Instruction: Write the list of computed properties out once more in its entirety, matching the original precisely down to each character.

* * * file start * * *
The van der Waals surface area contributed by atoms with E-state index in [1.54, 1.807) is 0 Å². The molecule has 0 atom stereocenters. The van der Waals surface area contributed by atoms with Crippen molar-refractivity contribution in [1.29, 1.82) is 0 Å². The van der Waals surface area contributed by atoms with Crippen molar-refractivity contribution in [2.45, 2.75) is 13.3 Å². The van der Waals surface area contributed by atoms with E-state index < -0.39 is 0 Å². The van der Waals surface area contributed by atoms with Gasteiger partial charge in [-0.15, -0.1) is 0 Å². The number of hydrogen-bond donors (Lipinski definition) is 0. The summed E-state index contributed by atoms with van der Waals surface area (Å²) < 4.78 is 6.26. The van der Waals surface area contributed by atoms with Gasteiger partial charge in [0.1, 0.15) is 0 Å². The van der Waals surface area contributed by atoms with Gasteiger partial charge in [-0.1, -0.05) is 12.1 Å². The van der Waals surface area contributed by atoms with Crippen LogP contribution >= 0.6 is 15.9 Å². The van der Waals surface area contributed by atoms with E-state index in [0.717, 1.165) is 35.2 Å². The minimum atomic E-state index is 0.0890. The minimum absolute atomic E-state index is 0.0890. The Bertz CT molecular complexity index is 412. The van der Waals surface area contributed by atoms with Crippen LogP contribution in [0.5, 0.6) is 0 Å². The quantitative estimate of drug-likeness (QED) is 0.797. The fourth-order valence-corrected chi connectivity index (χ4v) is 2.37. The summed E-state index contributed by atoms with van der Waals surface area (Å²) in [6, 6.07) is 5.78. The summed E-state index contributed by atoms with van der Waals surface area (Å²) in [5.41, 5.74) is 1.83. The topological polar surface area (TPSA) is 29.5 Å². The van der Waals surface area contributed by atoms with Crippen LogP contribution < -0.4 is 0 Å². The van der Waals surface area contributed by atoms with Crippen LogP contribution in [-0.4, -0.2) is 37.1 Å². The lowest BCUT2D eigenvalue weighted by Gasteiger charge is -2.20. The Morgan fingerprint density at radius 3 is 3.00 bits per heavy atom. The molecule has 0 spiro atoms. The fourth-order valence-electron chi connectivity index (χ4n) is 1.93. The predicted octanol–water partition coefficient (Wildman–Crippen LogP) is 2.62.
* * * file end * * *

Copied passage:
The van der Waals surface area contributed by atoms with E-state index in [1.54, 1.807) is 0 Å². The molecule has 0 atom stereocenters. The van der Waals surface area contributed by atoms with Crippen molar-refractivity contribution in [1.29, 1.82) is 0 Å². The van der Waals surface area contributed by atoms with Crippen molar-refractivity contribution in [2.45, 2.75) is 13.3 Å². The van der Waals surface area contributed by atoms with E-state index < -0.39 is 0 Å². The van der Waals surface area contributed by atoms with Gasteiger partial charge in [-0.15, -0.1) is 0 Å². The number of hydrogen-bond donors (Lipinski definition) is 0. The summed E-state index contributed by atoms with van der Waals surface area (Å²) < 4.78 is 6.26. The van der Waals surface area contributed by atoms with Gasteiger partial charge in [0.1, 0.15) is 0 Å². The van der Waals surface area contributed by atoms with Gasteiger partial charge in [-0.1, -0.05) is 12.1 Å². The van der Waals surface area contributed by atoms with Crippen LogP contribution >= 0.6 is 15.9 Å². The van der Waals surface area contributed by atoms with E-state index in [0.717, 1.165) is 35.2 Å². The minimum atomic E-state index is 0.0890. The minimum absolute atomic E-state index is 0.0890. The Bertz CT molecular complexity index is 412. The van der Waals surface area contributed by atoms with Crippen LogP contribution in [0.5, 0.6) is 0 Å². The quantitative estimate of drug-likeness (QED) is 0.797. The fourth-order valence-corrected chi connectivity index (χ4v) is 2.37. The summed E-state index contributed by atoms with van der Waals surface area (Å²) in [6, 6.07) is 5.78. The summed E-state index contributed by atoms with van der Waals surface area (Å²) in [5.41, 5.74) is 1.83. The topological polar surface area (TPSA) is 29.5 Å². The van der Waals surface area contributed by atoms with Crippen LogP contribution < -0.4 is 0 Å². The van der Waals surface area contributed by atoms with Crippen LogP contribution in [-0.4, -0.2) is 37.1 Å². The lowest BCUT2D eigenvalue weighted by Gasteiger charge is -2.20. The Morgan fingerprint density at radius 3 is 3.00 bits per heavy atom. The molecule has 0 spiro atoms. The fourth-order valence-electron chi connectivity index (χ4n) is 1.93. The predicted octanol–water partition coefficient (Wildman–Crippen LogP) is 2.62.